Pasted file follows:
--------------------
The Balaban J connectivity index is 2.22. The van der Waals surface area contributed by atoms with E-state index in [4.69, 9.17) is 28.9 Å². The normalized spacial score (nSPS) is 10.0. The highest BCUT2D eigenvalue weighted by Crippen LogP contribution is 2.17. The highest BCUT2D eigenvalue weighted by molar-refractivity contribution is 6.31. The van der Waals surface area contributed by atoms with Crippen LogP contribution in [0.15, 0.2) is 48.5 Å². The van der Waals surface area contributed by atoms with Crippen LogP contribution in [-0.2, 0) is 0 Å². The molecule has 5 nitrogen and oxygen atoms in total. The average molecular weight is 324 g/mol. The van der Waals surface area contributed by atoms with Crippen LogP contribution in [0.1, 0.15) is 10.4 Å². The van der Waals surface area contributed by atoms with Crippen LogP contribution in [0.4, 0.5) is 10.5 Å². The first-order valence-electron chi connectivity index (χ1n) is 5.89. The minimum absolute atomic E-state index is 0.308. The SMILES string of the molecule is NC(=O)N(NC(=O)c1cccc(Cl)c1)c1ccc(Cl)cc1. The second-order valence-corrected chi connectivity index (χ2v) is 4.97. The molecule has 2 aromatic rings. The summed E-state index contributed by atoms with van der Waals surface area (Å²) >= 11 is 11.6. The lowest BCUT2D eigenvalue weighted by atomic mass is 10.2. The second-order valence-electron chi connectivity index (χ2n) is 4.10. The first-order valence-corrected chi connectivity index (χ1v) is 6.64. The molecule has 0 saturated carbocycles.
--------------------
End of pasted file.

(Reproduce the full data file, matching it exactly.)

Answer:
The Balaban J connectivity index is 2.22. The van der Waals surface area contributed by atoms with E-state index in [4.69, 9.17) is 28.9 Å². The normalized spacial score (nSPS) is 10.0. The highest BCUT2D eigenvalue weighted by Crippen LogP contribution is 2.17. The highest BCUT2D eigenvalue weighted by molar-refractivity contribution is 6.31. The van der Waals surface area contributed by atoms with Crippen LogP contribution in [0.15, 0.2) is 48.5 Å². The van der Waals surface area contributed by atoms with Crippen LogP contribution in [-0.2, 0) is 0 Å². The molecule has 5 nitrogen and oxygen atoms in total. The average molecular weight is 324 g/mol. The van der Waals surface area contributed by atoms with Crippen LogP contribution in [0.1, 0.15) is 10.4 Å². The van der Waals surface area contributed by atoms with Crippen LogP contribution in [0.4, 0.5) is 10.5 Å². The first-order valence-electron chi connectivity index (χ1n) is 5.89. The minimum absolute atomic E-state index is 0.308. The SMILES string of the molecule is NC(=O)N(NC(=O)c1cccc(Cl)c1)c1ccc(Cl)cc1. The second-order valence-corrected chi connectivity index (χ2v) is 4.97. The molecule has 2 aromatic rings. The summed E-state index contributed by atoms with van der Waals surface area (Å²) >= 11 is 11.6. The lowest BCUT2D eigenvalue weighted by atomic mass is 10.2. The second-order valence-electron chi connectivity index (χ2n) is 4.10. The first-order valence-corrected chi connectivity index (χ1v) is 6.64. The molecule has 0 saturated carbocycles.